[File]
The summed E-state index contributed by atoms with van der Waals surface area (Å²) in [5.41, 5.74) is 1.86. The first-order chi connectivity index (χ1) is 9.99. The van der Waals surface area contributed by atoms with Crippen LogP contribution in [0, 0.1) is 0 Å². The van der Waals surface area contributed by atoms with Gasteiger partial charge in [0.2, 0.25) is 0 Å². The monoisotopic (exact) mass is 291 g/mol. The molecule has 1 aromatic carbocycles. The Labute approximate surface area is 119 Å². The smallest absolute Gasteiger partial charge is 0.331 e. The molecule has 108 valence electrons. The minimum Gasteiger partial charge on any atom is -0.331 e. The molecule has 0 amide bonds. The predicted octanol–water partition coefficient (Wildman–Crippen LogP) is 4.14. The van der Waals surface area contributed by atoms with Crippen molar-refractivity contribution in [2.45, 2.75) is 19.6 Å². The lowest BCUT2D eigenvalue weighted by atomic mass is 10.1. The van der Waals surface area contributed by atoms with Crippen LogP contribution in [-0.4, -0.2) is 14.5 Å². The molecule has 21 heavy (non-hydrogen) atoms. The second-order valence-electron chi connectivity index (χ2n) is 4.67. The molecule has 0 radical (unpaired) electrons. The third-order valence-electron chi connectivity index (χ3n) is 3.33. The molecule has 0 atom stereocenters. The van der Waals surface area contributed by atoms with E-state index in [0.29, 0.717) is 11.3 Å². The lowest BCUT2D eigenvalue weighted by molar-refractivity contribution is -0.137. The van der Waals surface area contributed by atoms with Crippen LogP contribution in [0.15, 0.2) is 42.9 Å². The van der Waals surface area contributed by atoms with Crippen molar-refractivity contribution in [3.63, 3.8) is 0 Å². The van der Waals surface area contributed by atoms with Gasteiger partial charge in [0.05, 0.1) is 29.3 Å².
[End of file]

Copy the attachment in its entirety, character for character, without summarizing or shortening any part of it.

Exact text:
The summed E-state index contributed by atoms with van der Waals surface area (Å²) in [5.41, 5.74) is 1.86. The first-order chi connectivity index (χ1) is 9.99. The van der Waals surface area contributed by atoms with Crippen LogP contribution in [0, 0.1) is 0 Å². The van der Waals surface area contributed by atoms with Gasteiger partial charge in [0.2, 0.25) is 0 Å². The monoisotopic (exact) mass is 291 g/mol. The molecule has 1 aromatic carbocycles. The Labute approximate surface area is 119 Å². The smallest absolute Gasteiger partial charge is 0.331 e. The molecule has 108 valence electrons. The minimum Gasteiger partial charge on any atom is -0.331 e. The molecule has 0 amide bonds. The predicted octanol–water partition coefficient (Wildman–Crippen LogP) is 4.14. The van der Waals surface area contributed by atoms with Crippen molar-refractivity contribution in [2.45, 2.75) is 19.6 Å². The lowest BCUT2D eigenvalue weighted by atomic mass is 10.1. The van der Waals surface area contributed by atoms with Crippen LogP contribution in [-0.4, -0.2) is 14.5 Å². The molecule has 21 heavy (non-hydrogen) atoms. The second-order valence-electron chi connectivity index (χ2n) is 4.67. The molecule has 0 radical (unpaired) electrons. The third-order valence-electron chi connectivity index (χ3n) is 3.33. The molecule has 0 atom stereocenters. The van der Waals surface area contributed by atoms with E-state index in [0.29, 0.717) is 11.3 Å². The lowest BCUT2D eigenvalue weighted by molar-refractivity contribution is -0.137. The van der Waals surface area contributed by atoms with Crippen LogP contribution in [0.15, 0.2) is 42.9 Å². The van der Waals surface area contributed by atoms with Crippen molar-refractivity contribution in [3.63, 3.8) is 0 Å². The van der Waals surface area contributed by atoms with Gasteiger partial charge in [0.05, 0.1) is 29.3 Å².